What does the General Election mean for sterling and the economy? What the experts said

 
Jasper Jolly
Polling Stations Across The UK
The General Election is set for 8 June (Source: Getty)

Prime Minister Theresa May has shocked political observers and investors alike with her decision to call for an early General Election.

The announcement of the vote on 8 June has seen sterling surge to its highest level since 2 February, with markets seemingly predicting a strong majority for May’s Conservative party.

With another bout of political drama coming up, the prospects for the pound will be tightly tied to the prospects for a strong majority for May, according to most analysts.

Sterling to welcome clarity

Dean Turner, economist at UBS Wealth Management said: "The muted response in sterling, gilts and UK equities suggests markets are savouring the possibility of much-needed clarity around the government’s Brexit negotiation stance.

“If the General Election is held, we believe it is highly likely the Conservatives will increase their majority and firm up the future direction of Government policy, particularly in regard to Brexit."

Aberdeen Asset Management investment manager Luke Bartholomew said: "It will take investors some time to digest the effects of the election in the next few days. A big factor for them is whether the election will make a softer stance on the Brexit negotiations more likely.

"The election should hand Theresa May a much bigger mandate to stand up to the harder line, anti-EU backbenchers which currently hold a disproportionate sway over her party’s stance on Brexit. That would be welcomed by financial markets."

Kathleen Brooks, research director at City Index Direct, said: "If the market is taking the view that it is better the devil you know, and with the odds massively in Theresa May's favour that she will win this election, we could see the pound catch a bid as we lead up to 8 June, and our 1.30 forecast for GBP/USD doesn’t seem that outlandish."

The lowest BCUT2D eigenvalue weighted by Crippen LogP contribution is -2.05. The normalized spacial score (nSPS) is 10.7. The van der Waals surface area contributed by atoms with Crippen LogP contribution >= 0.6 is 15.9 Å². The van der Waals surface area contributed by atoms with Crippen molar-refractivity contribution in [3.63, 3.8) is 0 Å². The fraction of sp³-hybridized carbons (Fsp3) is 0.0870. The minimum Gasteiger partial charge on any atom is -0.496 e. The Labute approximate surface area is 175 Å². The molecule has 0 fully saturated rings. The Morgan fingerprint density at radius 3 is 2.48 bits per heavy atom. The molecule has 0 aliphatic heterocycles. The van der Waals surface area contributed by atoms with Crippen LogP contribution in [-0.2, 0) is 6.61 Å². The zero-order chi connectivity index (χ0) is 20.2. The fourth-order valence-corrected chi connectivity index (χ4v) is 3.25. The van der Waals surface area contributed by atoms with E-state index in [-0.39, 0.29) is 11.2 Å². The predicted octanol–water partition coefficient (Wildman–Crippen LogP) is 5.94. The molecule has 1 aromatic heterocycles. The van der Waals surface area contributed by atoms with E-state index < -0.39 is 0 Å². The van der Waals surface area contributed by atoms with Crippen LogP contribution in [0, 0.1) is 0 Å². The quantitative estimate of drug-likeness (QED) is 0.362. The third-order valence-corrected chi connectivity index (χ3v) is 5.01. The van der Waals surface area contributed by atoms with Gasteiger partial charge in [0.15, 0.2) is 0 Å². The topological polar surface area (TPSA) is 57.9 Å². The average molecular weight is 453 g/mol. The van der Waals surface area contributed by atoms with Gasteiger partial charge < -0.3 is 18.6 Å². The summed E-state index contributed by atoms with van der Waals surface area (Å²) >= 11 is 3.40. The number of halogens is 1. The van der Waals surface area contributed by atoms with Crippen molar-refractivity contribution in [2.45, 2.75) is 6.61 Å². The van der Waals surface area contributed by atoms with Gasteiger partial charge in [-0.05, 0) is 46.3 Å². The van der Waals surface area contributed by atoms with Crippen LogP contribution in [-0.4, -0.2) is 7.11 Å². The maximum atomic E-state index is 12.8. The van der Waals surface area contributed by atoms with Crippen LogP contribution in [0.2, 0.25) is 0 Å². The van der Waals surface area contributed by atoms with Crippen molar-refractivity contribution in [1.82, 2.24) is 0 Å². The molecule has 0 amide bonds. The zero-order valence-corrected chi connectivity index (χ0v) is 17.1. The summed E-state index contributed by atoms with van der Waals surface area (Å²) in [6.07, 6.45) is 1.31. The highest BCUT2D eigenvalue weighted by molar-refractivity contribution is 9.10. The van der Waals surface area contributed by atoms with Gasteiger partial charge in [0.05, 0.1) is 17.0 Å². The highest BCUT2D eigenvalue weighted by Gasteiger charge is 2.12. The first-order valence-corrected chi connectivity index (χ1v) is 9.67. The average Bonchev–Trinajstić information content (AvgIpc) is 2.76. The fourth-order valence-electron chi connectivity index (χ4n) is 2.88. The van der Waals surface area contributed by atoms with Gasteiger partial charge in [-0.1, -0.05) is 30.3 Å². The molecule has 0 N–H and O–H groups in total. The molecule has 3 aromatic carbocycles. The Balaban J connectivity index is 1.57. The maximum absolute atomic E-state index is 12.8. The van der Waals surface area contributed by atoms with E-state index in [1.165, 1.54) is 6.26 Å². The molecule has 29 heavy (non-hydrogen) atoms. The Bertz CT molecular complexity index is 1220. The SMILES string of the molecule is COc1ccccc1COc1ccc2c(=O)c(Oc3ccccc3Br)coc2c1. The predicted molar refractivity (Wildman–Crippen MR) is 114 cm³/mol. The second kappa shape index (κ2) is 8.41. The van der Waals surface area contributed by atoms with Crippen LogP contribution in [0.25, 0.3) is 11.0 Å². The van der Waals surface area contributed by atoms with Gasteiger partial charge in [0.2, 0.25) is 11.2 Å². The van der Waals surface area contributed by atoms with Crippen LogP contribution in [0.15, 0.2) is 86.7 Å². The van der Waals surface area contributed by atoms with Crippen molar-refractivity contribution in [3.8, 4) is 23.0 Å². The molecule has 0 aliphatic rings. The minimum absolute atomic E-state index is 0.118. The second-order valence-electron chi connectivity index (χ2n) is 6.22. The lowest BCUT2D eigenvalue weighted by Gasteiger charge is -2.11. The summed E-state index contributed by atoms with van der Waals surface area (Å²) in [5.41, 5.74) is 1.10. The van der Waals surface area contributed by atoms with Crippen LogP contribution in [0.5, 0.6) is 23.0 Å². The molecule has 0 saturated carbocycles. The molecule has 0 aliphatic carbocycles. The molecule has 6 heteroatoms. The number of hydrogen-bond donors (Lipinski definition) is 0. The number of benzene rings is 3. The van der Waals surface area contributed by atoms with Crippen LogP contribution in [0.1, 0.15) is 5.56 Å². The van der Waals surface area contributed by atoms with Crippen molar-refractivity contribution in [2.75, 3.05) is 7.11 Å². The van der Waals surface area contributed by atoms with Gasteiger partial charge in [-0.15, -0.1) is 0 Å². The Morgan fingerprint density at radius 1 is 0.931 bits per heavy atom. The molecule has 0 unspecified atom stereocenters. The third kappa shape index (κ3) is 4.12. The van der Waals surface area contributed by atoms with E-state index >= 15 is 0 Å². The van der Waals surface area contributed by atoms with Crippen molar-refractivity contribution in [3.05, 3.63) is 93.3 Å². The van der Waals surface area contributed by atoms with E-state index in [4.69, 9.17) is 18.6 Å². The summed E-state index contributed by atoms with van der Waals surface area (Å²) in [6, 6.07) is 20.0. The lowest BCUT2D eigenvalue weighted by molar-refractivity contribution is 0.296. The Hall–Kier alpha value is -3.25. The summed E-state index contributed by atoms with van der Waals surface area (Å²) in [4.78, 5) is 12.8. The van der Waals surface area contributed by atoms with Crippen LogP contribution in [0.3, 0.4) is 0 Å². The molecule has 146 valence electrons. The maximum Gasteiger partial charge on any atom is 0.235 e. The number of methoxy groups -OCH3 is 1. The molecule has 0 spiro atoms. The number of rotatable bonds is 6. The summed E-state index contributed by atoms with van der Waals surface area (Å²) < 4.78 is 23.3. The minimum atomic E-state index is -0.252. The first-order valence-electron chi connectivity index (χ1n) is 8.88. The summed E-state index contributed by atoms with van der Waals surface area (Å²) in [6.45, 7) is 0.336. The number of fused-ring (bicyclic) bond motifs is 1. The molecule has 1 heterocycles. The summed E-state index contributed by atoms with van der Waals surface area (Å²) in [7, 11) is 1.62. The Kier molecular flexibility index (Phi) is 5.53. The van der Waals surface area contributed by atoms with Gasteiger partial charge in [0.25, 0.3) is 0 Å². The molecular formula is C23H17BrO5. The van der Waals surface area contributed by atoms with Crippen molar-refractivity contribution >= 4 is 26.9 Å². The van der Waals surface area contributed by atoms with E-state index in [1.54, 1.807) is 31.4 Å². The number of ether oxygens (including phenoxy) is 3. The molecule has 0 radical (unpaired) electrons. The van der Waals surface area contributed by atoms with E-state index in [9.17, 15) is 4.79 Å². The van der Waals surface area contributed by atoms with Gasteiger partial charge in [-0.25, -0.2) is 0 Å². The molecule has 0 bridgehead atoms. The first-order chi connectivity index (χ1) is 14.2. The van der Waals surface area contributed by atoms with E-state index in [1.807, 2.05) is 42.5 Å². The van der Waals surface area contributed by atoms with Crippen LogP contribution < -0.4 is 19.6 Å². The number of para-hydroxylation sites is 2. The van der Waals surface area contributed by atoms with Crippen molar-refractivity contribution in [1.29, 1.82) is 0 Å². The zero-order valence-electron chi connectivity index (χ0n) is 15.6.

The prospects for the pound will also be affected by the stances taken by opposition parties.

Shilen Shah, bond strategist at Investec, said: "Overall, today’s announcement suggests that PM wants full control of the Brexit process without any interference from the opposition."

Uncertainty discount

Adrian Lowcock, investment director, Architas: "Politically the timing might not get any better for the Conservative party to win a general election and increase their majority. The UK economy has remained strong following the EU referendum and stock markets have rallied to new highs. At the same time the opposition parties are lagging behind in the polls.

"General elections create uncertainty and markets do not like uncertainty. The market has begun to price this in and there is likely to be an ‘uncertainty discount’ on the UK stock market until the election result is known.

"The government, which had repeatedly and explicitly ruled out calling a snap election only a month ago, will now be forced to set out a manifesto for what it expects of the UK’s future role.

"However, the election adds another layer of uncertainty to a year already marked by big political risk events, including elections in France and Germany."

Negotiations on hold

It also makes it more likely little will be achieved in Brexit negotiations during the first half of 2017. The prospect of waiting for German elections in September may also have prompted May’s decision to call for a snap contest.

Claus Vistesen, chief Eurozone economist, Pantheon Macroeconomics, said: "It's anyone's guess what happens next with Brexit, and indeed the EU. We sympathise with investors’ desire to position for various outcomes, and to hedge tail risks, but we feel that such actions are a bit like throwing arrows into a dark void at the moment.

"Polls overwhelmingly suggest that the Tories will do a clean sweep, which is exactly what Mrs May is attempting to crystallise in order to secure a strong mandate for Brexit negotiations."

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